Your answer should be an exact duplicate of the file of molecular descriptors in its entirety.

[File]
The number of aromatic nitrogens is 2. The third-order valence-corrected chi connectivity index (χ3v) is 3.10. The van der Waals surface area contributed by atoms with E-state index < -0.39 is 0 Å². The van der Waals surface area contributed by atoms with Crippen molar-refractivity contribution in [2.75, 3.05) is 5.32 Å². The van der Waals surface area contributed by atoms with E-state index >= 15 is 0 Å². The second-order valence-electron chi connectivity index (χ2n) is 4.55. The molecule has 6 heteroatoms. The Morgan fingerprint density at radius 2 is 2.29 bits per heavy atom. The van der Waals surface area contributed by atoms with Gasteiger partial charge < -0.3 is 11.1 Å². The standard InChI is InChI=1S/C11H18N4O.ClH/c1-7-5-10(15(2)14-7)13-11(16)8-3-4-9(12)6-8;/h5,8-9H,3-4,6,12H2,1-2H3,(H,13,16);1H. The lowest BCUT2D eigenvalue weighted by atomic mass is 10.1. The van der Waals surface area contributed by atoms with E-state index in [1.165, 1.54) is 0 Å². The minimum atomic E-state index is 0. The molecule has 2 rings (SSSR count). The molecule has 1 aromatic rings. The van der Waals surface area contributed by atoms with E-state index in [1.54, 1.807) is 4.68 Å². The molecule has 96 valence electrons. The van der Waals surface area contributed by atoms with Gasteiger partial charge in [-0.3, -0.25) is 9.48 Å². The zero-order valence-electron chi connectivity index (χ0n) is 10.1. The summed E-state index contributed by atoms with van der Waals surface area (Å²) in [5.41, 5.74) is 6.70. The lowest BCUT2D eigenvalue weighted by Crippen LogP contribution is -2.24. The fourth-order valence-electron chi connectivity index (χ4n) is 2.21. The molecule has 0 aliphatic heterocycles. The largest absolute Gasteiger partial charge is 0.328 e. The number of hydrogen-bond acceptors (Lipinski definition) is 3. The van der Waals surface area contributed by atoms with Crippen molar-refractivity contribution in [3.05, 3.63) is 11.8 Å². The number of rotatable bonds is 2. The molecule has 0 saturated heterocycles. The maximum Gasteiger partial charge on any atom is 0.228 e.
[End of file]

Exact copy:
The number of aromatic nitrogens is 2. The third-order valence-corrected chi connectivity index (χ3v) is 3.10. The van der Waals surface area contributed by atoms with E-state index < -0.39 is 0 Å². The van der Waals surface area contributed by atoms with Crippen molar-refractivity contribution in [2.75, 3.05) is 5.32 Å². The van der Waals surface area contributed by atoms with E-state index >= 15 is 0 Å². The second-order valence-electron chi connectivity index (χ2n) is 4.55. The molecule has 6 heteroatoms. The Morgan fingerprint density at radius 2 is 2.29 bits per heavy atom. The van der Waals surface area contributed by atoms with Gasteiger partial charge < -0.3 is 11.1 Å². The standard InChI is InChI=1S/C11H18N4O.ClH/c1-7-5-10(15(2)14-7)13-11(16)8-3-4-9(12)6-8;/h5,8-9H,3-4,6,12H2,1-2H3,(H,13,16);1H. The lowest BCUT2D eigenvalue weighted by atomic mass is 10.1. The van der Waals surface area contributed by atoms with E-state index in [1.165, 1.54) is 0 Å². The minimum atomic E-state index is 0. The molecule has 2 rings (SSSR count). The molecule has 1 aromatic rings. The van der Waals surface area contributed by atoms with E-state index in [1.54, 1.807) is 4.68 Å². The molecule has 96 valence electrons. The van der Waals surface area contributed by atoms with Gasteiger partial charge in [-0.3, -0.25) is 9.48 Å². The zero-order valence-electron chi connectivity index (χ0n) is 10.1. The summed E-state index contributed by atoms with van der Waals surface area (Å²) in [5.41, 5.74) is 6.70. The lowest BCUT2D eigenvalue weighted by Crippen LogP contribution is -2.24. The fourth-order valence-electron chi connectivity index (χ4n) is 2.21. The molecule has 0 aliphatic heterocycles. The largest absolute Gasteiger partial charge is 0.328 e. The number of hydrogen-bond acceptors (Lipinski definition) is 3. The van der Waals surface area contributed by atoms with Crippen molar-refractivity contribution in [3.05, 3.63) is 11.8 Å². The number of rotatable bonds is 2. The molecule has 0 saturated heterocycles. The maximum Gasteiger partial charge on any atom is 0.228 e.